"You shall not steal, nor deal falsely, nor lie to one another."
(Leviticus, 19:11, NASB)
Long before I became a Christian, I remember my family taking me to movies when I was a young child. We hardly ever bought popcorn, soft drinks, or candy at the movie theater--in fact I can't remember a single time when we did. When I became a teenager I remedied this by going to dollars stores and purchasing cheap boxes of candy and hiding them in the pockets of my pants, my coat, or on one of my friends. I justified this behavior to myself by saying, "I have a right to eat whatever I want and to buy it from whomever I choose." I also remember thinking, "The cost of food in movie theaters is six times what it is in other stores! Why should I not try to save money?"
Years later, after becoming a Christian, I realized that this behavior was not in keeping for a Christian. Here are thoughts along this line for your consideration.
1. Sneaking candy into movie theaters is a violation of a posted theater policy. I've never encountered a movie theater which permitted its patrons to bring in food or drinks from home. Most of us would never knowingly bring a video camera into a theater and tape the movie we're watching in order to distribute it illegally on the Internet. But sneaking candy into the movies is equally dishonest. Why is that? Because knowingly acting in violation of any business's policy and pretending that I'm not is intentionally dealing falsely with others, a clear violation of scripture as noted above.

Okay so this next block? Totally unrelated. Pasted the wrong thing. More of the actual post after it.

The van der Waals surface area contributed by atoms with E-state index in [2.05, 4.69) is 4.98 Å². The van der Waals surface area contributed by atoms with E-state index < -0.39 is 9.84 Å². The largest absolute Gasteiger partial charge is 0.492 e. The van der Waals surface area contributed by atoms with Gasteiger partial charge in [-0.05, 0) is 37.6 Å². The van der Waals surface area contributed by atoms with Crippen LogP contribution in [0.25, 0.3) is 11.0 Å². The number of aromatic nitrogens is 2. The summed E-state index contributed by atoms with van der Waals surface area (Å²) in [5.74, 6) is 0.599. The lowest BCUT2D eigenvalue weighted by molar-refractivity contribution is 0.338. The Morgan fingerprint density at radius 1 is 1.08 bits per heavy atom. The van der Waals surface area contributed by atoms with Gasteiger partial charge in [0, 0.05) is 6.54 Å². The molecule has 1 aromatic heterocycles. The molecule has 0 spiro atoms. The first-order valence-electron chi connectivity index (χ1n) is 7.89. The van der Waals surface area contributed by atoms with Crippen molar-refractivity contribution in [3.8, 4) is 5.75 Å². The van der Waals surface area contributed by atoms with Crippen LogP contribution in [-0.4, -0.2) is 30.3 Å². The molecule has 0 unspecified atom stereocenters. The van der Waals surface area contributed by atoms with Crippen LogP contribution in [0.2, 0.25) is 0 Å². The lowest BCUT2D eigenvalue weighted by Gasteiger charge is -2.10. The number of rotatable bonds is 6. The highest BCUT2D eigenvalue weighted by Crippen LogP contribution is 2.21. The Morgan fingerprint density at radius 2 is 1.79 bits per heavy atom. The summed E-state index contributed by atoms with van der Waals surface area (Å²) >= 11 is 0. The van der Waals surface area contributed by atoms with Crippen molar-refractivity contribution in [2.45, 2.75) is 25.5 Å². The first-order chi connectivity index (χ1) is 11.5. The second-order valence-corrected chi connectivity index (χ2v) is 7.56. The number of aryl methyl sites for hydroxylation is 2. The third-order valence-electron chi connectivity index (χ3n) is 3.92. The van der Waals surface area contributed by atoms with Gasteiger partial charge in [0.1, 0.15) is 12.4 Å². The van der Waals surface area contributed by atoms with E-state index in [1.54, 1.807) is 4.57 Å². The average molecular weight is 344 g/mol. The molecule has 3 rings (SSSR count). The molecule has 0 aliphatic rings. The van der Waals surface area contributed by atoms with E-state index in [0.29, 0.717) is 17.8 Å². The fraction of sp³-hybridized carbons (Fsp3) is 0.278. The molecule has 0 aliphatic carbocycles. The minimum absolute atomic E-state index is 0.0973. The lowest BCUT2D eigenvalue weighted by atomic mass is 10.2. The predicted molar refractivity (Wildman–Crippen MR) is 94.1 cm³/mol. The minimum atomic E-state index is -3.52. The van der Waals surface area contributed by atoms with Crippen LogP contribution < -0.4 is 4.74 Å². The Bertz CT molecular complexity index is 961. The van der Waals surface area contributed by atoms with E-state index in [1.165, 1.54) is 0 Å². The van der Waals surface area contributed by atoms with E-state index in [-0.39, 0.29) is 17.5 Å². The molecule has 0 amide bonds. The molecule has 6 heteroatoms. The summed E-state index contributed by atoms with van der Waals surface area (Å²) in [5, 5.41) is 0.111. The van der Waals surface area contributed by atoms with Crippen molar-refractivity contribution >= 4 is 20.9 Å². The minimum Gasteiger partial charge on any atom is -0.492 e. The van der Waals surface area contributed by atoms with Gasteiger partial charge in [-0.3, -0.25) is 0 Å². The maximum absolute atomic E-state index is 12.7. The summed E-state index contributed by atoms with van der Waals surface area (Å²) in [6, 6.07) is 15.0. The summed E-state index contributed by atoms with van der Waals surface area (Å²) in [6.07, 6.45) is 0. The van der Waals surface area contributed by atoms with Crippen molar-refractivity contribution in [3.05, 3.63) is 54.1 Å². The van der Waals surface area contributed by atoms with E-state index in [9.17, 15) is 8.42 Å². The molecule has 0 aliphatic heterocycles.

2. Sneaking candy into movie theaters destroys the theater's ability to make a profit. Have you ever heard someone say, "The concessions is where theaters make their money!" In many cases this is true. If I am truly eating something I am not authorized to bring, based on my acceptance of the agreement to not bring outside food into a theater, I have deprived the theater of its profit. If this is indeed stealing, Christians should cease from this practice. (Eph. 4:28)
3. Sneaking candy into movie theaters creates a bad example for others. Christians and non-Christians, especially children, can be influenced by the behavior of others. If others see us doing this practice, they will likely imitate it. If it is something that causes us to sin, it may cause them to sin when they do as we do.
4. It is often the "little things" that make Christians look like hypocrites to the world. A Christian might say, "I've never murdered, or committed adultery, or cheated on my taxes." Very well indeed. But one who stumbles in one point of honesty has violated the truth. "He who is faithful in a very little thing is faithful also in much; and he who is unrighteous in a very little thing is unrighteous also in much." (Luk. 16:10)